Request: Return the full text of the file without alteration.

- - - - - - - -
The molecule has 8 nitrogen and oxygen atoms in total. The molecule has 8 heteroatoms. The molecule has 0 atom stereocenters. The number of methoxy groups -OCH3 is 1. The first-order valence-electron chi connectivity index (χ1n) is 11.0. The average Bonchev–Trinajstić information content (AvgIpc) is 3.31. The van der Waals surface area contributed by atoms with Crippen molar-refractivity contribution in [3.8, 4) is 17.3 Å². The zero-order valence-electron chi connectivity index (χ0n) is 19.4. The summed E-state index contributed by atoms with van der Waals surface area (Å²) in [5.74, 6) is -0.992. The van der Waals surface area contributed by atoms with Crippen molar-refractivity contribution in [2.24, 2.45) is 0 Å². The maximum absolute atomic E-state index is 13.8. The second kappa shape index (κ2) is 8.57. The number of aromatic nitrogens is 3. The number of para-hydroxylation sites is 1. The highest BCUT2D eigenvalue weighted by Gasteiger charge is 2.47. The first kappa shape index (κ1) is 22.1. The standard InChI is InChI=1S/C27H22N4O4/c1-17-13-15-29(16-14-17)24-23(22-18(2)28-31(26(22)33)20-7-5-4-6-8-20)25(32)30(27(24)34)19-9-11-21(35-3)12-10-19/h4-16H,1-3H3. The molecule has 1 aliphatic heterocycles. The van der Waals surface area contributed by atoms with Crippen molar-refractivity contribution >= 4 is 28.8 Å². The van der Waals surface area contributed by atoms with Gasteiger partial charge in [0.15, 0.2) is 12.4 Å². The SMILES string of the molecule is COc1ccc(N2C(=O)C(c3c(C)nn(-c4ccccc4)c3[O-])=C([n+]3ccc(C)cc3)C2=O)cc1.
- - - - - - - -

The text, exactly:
The molecule has 8 nitrogen and oxygen atoms in total. The molecule has 8 heteroatoms. The molecule has 0 atom stereocenters. The number of methoxy groups -OCH3 is 1. The first-order valence-electron chi connectivity index (χ1n) is 11.0. The average Bonchev–Trinajstić information content (AvgIpc) is 3.31. The van der Waals surface area contributed by atoms with Crippen molar-refractivity contribution in [3.8, 4) is 17.3 Å². The zero-order valence-electron chi connectivity index (χ0n) is 19.4. The summed E-state index contributed by atoms with van der Waals surface area (Å²) in [5.74, 6) is -0.992. The van der Waals surface area contributed by atoms with Crippen molar-refractivity contribution in [2.24, 2.45) is 0 Å². The maximum absolute atomic E-state index is 13.8. The second kappa shape index (κ2) is 8.57. The number of aromatic nitrogens is 3. The number of para-hydroxylation sites is 1. The highest BCUT2D eigenvalue weighted by Gasteiger charge is 2.47. The first kappa shape index (κ1) is 22.1. The standard InChI is InChI=1S/C27H22N4O4/c1-17-13-15-29(16-14-17)24-23(22-18(2)28-31(26(22)33)20-7-5-4-6-8-20)25(32)30(27(24)34)19-9-11-21(35-3)12-10-19/h4-16H,1-3H3. The molecule has 1 aliphatic heterocycles. The van der Waals surface area contributed by atoms with Crippen molar-refractivity contribution >= 4 is 28.8 Å². The van der Waals surface area contributed by atoms with Gasteiger partial charge in [0.15, 0.2) is 12.4 Å². The SMILES string of the molecule is COc1ccc(N2C(=O)C(c3c(C)nn(-c4ccccc4)c3[O-])=C([n+]3ccc(C)cc3)C2=O)cc1.